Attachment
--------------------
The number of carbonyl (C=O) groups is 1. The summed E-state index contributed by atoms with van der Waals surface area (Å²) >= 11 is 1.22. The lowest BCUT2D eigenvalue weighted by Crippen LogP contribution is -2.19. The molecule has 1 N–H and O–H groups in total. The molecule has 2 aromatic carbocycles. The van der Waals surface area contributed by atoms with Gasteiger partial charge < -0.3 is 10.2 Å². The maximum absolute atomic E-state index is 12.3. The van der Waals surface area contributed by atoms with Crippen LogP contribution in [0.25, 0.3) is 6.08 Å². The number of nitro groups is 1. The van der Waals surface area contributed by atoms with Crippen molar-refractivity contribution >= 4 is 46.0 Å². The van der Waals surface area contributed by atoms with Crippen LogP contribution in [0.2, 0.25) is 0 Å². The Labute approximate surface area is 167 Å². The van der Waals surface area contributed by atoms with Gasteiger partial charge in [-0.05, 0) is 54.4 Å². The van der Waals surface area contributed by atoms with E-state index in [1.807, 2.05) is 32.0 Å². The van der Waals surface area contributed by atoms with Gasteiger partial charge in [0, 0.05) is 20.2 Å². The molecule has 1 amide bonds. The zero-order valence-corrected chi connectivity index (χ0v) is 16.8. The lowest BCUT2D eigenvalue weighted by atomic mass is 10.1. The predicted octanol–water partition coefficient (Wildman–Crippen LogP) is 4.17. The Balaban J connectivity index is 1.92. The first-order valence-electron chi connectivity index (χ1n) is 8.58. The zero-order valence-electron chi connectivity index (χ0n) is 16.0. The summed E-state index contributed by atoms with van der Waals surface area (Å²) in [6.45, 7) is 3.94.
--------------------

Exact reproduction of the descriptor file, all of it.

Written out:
The number of carbonyl (C=O) groups is 1. The summed E-state index contributed by atoms with van der Waals surface area (Å²) >= 11 is 1.22. The lowest BCUT2D eigenvalue weighted by Crippen LogP contribution is -2.19. The molecule has 1 N–H and O–H groups in total. The molecule has 2 aromatic carbocycles. The van der Waals surface area contributed by atoms with Gasteiger partial charge < -0.3 is 10.2 Å². The maximum absolute atomic E-state index is 12.3. The van der Waals surface area contributed by atoms with Crippen LogP contribution in [0.25, 0.3) is 6.08 Å². The number of nitro groups is 1. The van der Waals surface area contributed by atoms with Crippen molar-refractivity contribution >= 4 is 46.0 Å². The van der Waals surface area contributed by atoms with Crippen LogP contribution in [0.2, 0.25) is 0 Å². The Labute approximate surface area is 167 Å². The van der Waals surface area contributed by atoms with Gasteiger partial charge in [-0.05, 0) is 54.4 Å². The van der Waals surface area contributed by atoms with E-state index in [1.807, 2.05) is 32.0 Å². The van der Waals surface area contributed by atoms with Gasteiger partial charge in [0, 0.05) is 20.2 Å². The molecule has 1 amide bonds. The zero-order valence-corrected chi connectivity index (χ0v) is 16.8. The lowest BCUT2D eigenvalue weighted by atomic mass is 10.1. The predicted octanol–water partition coefficient (Wildman–Crippen LogP) is 4.17. The Balaban J connectivity index is 1.92. The first-order valence-electron chi connectivity index (χ1n) is 8.58. The zero-order valence-electron chi connectivity index (χ0n) is 16.0. The summed E-state index contributed by atoms with van der Waals surface area (Å²) in [6.45, 7) is 3.94.